In Reviews

July 18th, 2018




Blindspotting is a movie that wakes the audience up. To a life you may not live, to a language you may not speak, a neighborhood that you don’t live in, and a friendship that you do not have. The west-coast drama from director Carlos Lopez Estrada stars Hamilton & Tony-award winner Daveed Diggs as Collin, a man on parole with only 3-days left before he is free from his monitored living arrangements. He works as a mover with long time friend Miles (Rafael Casal), someone who has stuck by his side all his life. Or has he? There are multiple eye opening moments, along with realistic performances, themes that relate to America’s current state of affairs, and a lyrical script co-written by Diggs and Casal, making Blindspotting one of the biggest hits of 2018.

It all takes place in Oakland, where the ghetto is a stones throw away from the gentrification taking place around the corner. Collin was put in jail for an altercation that was not entirely his fault, but now he is left picking up the pieces, working day-to-day, till complete freedom is returned. Miles is abrasive, recklessly purchasing guns when he knows his friends situation, while Collin just wants to find a way out of his past. The two pass time discussing about the changing “hood”, eating bad takeout food, while conversing with the use of their unique freestyle raps. The two are thick as thieves, but there connection is not what it used to be.

At the start of Blindspotting, Collin witnesses a police officer (Ethan Embrey) shoot a man in the back. This moment hangs over our main character’s head, creating an exercise in time, place, and fate, but also a tone setter for how tense his situation is. The script is semi-autobiographical, which is why there is an honest, and open portrayal to the lives of these men. The direction from Estrada is as punchy as the rap rhymes in the script, and although at times it is obvious that Diggs and Casal had not done a lot of film work before this, their raw performances create a natural, and realistic look on these characters.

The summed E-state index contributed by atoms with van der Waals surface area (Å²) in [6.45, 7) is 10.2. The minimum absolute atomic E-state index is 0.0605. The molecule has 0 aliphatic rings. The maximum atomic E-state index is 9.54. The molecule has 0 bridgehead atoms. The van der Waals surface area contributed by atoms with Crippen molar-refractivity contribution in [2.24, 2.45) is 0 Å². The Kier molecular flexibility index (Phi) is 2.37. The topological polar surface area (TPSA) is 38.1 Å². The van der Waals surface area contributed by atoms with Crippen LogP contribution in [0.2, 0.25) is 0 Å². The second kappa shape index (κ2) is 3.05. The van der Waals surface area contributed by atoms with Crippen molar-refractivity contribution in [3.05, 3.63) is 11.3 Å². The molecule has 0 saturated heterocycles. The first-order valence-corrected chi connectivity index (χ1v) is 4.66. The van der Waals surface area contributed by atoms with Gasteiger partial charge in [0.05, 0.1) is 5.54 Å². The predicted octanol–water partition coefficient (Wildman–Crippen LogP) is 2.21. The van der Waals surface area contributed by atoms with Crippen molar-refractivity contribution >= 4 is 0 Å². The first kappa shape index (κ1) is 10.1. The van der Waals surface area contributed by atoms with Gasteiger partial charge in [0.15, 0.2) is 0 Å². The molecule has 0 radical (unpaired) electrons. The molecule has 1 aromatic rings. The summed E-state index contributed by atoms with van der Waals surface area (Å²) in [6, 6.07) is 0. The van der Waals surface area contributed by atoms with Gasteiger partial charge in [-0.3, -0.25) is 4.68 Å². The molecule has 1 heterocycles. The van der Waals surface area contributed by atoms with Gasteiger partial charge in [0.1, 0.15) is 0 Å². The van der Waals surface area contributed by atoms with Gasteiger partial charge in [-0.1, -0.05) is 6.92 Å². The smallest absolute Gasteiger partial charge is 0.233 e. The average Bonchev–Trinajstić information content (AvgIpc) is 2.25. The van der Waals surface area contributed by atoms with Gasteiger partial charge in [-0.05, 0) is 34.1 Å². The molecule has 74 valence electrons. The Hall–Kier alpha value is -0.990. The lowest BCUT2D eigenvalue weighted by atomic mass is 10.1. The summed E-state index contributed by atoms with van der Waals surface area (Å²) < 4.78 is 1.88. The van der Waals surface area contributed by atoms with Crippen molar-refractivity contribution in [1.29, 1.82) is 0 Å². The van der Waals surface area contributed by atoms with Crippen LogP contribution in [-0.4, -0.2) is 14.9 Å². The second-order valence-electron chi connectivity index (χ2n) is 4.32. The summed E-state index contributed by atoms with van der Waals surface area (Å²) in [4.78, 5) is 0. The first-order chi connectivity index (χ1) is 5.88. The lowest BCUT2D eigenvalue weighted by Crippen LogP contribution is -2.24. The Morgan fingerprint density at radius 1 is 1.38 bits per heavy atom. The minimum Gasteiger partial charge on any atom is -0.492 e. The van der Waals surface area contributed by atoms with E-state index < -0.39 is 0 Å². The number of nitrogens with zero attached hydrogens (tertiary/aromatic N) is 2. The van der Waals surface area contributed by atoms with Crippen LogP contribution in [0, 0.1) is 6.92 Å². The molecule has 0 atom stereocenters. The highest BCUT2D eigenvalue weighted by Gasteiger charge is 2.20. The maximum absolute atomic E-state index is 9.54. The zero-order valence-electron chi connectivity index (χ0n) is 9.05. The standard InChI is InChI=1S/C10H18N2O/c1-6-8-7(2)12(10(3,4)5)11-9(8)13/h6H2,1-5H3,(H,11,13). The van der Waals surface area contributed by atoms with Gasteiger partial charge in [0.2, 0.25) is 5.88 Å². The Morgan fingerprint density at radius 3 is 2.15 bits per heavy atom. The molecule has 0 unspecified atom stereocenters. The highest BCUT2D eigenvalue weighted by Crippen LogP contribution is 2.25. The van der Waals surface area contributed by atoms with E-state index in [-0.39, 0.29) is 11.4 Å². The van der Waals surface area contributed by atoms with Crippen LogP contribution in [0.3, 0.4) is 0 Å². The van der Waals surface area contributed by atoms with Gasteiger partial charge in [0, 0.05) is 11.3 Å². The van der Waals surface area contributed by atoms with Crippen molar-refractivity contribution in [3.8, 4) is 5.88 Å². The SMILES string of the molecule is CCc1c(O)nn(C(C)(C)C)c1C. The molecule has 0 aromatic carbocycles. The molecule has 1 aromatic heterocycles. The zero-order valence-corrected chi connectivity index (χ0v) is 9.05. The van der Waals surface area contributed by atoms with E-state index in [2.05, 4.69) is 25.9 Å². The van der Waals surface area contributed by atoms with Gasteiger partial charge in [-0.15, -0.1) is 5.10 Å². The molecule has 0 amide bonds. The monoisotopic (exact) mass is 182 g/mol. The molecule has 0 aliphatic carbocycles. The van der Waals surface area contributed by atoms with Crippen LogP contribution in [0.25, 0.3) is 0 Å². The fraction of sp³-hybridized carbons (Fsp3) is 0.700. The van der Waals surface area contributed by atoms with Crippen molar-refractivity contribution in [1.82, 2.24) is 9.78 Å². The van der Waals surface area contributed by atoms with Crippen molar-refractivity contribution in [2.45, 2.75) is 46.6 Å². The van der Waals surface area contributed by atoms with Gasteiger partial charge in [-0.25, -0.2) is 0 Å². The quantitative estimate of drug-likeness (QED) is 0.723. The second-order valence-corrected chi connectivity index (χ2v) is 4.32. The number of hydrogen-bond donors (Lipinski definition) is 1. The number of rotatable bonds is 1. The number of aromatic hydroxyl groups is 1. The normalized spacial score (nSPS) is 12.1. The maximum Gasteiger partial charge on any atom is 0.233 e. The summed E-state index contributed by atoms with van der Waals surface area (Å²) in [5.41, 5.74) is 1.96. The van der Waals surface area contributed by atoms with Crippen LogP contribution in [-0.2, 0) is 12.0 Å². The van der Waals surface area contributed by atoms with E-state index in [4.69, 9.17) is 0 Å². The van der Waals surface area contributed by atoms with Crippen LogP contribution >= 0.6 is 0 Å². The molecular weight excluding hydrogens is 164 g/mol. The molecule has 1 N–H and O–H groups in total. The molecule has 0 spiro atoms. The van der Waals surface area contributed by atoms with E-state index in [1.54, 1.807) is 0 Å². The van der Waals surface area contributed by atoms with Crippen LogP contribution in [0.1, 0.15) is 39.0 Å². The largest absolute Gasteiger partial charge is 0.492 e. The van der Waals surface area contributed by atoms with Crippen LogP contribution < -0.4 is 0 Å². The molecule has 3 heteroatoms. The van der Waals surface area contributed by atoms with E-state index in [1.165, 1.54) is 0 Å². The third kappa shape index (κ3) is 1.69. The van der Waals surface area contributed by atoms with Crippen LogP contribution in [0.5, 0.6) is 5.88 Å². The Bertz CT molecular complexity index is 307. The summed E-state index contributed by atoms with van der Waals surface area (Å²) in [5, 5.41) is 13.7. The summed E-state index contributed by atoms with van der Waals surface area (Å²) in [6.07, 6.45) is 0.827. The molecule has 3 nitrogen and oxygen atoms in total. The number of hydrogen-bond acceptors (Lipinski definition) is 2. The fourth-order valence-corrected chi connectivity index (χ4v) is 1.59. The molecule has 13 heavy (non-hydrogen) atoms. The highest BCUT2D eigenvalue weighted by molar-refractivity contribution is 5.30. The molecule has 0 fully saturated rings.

Throughout Blindspotting, Collin has various dreams of his incarceration, two random customers remind him of the fight that landed him in prison, and flashbacks of his past illustrate the constant pressure he feels from a system that holds him down. As the situations change, it becomes increasingly obvious that Miles might not be the friend he says he is, talking about loyalty instead of showing it, a concept that Blindspotting is brutally honest with. I found the way Blindspotting projected the fearless attitude a white man like Miles could live with, while Collin lives with a heavy burden, to be a perfect example of life today.

Last week Sorry to Bother You was a highly unique film, set in Oakland, but director Boots Riley failed to fully flush out his various, albeit smart ideas. Blindspotting hits it just right. At times a bit lacking in more characters (the women are pushed aside for the men’s childish ways), the Diggs and Casal show are worth the price of admission, including a phenomenal climactic ending with Collin speaking his mind in a freestyle jam that would make L.L. Cool J. blush. Blindspotting never stops telling the audience how it is and you better be listening. You might wake up to what real friendship is. And you might wake up to the reality that many African Americans must live with on a daily basis. Blindspotting opens our eyes to all that we can’t see.

Written by: Leo Brady

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